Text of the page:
Investment niche expands in agricultural commods

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The rise in the exchange traded funds focused on specific commodities comes alongside strong interest in a number of farmland investment funds
Reuters | Fri Mar 9, 2012

Investment niche expands in agricultural commods

By Carey Gillam

March 9 - Wall Street has found its place on the farm. Prospects for profits tied to increasing food production are driving a proliferation of new niche investment vehicles focused on agriculture.

Agricultural commodities exchange traded funds (ETF) are on the rise, with 11 new funds added last year alone.

While the total value of assets under management in these agriculture-focused funds has remained fairly steady over the last few years at between $3 billion and $4 billion, the sector has grown to include 27 unique funds that focus on everything from cocoa to cotton, according to Tom Roseen, head of research services for Lipper.

Lipper supplies mutual fund analysis and information and is owned by Thomson Reuters.

The rush of new vehicles in 2011 came after only one fund in this category started up in 2010 and none in 2009. It exceeds the 10 new ones seen in 2008, marking a record proliferation.

"If people want to have very focused funds, they can get into it this way," said Roseen. "People who want to play in this, this is where they can go."

Commodity ETFs are made up of futures or asset-backed contracts that represent the commodity targeted.

The creation of new funds has not translated to a near-term surge in investment, however, as assets under management have eased slightly.

"It takes awhile to bring a new fund to market. Often by the time the new fund is trading, the market is not as eager as it might have been to use it," said Roseen.

Trading volume varies as interest grows or wanes from one sector to

Roseen said some of the net new money entering the ETF arena is being brought in to create inventory so investors can take short positions.

The most recent data, for January 31, 2012, shows $3.166 billion in assets under management in the 27 funds -- down from $3.952 billion at year end 2010 but well above the year-end 2009 total of $1.783 billion.


In the universe of exchange traded funds focused on agriculture, many are commodity specific. The new entrants this year track markets for wheat, sugar, soybeans, cotton, coffee, and livestock, reflecting returns tied to futures contracts for the physical commodities.

Returns vary widely, with steep losses in 2011 following strong gains in 2009 and 2010.

For the three months ending February 29, returns ranged from a negative 15.62 percent to a gain of more than 11 percent in the groupings of ETFs focused on a blend of agricultural commodities or specific individual commodities.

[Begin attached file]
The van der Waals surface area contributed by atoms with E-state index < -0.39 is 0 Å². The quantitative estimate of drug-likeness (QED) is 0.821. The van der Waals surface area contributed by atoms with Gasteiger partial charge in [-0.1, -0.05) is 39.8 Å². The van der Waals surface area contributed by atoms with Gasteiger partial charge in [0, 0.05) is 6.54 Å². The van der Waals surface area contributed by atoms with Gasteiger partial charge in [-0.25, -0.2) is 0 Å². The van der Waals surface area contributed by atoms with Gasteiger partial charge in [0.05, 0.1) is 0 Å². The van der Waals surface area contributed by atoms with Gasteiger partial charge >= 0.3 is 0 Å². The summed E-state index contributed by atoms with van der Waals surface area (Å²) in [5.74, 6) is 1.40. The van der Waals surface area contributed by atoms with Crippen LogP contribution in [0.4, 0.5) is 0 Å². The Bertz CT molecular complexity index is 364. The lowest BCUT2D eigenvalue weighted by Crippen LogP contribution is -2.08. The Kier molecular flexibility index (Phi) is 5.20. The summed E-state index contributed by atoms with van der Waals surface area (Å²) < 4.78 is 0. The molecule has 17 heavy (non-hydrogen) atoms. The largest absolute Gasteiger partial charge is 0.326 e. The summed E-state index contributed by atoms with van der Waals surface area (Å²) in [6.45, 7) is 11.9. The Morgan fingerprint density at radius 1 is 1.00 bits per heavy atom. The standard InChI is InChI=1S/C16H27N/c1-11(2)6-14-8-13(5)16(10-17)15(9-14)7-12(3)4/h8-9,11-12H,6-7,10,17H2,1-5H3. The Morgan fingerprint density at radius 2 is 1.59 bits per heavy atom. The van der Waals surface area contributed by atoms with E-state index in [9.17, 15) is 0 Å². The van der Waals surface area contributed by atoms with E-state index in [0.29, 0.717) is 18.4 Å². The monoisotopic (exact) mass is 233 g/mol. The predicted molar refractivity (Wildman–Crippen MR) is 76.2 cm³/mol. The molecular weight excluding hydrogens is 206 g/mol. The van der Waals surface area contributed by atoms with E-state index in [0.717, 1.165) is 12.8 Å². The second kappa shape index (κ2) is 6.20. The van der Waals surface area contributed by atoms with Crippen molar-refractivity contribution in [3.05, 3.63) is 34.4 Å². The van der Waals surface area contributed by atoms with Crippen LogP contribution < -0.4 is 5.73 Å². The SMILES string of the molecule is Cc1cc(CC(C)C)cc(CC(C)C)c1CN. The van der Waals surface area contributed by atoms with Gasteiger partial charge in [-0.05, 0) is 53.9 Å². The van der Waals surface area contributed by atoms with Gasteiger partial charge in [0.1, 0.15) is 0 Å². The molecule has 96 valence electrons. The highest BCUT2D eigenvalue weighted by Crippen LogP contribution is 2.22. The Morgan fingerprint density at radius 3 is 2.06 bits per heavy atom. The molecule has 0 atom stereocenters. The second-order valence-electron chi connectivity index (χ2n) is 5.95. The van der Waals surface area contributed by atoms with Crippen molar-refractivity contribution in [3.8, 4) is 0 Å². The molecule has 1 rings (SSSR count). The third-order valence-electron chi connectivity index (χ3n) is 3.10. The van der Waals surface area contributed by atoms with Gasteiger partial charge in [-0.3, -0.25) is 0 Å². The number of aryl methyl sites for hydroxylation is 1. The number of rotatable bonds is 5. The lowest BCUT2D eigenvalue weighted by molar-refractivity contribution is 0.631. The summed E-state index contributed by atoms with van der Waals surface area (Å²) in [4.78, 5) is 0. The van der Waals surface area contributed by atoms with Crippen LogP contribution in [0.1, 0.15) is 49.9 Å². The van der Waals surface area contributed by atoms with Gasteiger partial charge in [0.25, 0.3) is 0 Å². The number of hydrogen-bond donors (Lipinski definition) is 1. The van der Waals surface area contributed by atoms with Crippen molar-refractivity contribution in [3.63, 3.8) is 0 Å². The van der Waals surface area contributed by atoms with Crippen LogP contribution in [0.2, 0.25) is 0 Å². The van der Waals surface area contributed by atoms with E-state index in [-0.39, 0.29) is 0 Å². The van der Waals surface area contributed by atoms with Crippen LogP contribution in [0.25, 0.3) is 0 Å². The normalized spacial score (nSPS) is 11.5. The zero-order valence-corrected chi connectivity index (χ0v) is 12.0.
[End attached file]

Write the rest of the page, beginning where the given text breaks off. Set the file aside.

Abraham Bailin, Morningstar ETF analyst, said the asset class historically has a low correlation to equities and fixed income markets, making it particularly attractive in the aftermath of the 2008 downturn, as investors scrambled for diversification.

Recent additions to the market offer both broad basket options as well as individual commodities, and many funds have adopted curve positioning strategies that account for the rolling of the spot month in futures contracts. Among the best performers amid the funds over the three year period from February 2009 through February 2012 is a Dow Jones-UBS sub-index tied to cotton futures. Another top three-year performer is a fund focused on futures contracts for coffee, cotton and sugar. One of the worst performers is focused exclusively on cocoa.

Investor interest in agricultural land and crops has grown in recent years as food demand is seen rising amid a growing global population. The rise in the exchange traded funds focused on specific commodities comes alongside strong interest in a number of farmland investment funds.

Farmland is being gobbled up in the United States, South America, Africa and elsewhere. Food prices hit record highs in February 2011 and then eased, but rose the first two months of 2012 again. On the Chicago Board of Trade, soybean futures rose more than 9 percent in February in the largest monthly gain since December 2010 and corn rose about 2.5 percent on the month helped by weather concerns, export demand and investment fund buying. Sugar futures also rose in February. Strong demand from China, the world's second-largest consumer of corn, was seen squeezing already tight global supplies.

(Editing by David Gregorio)

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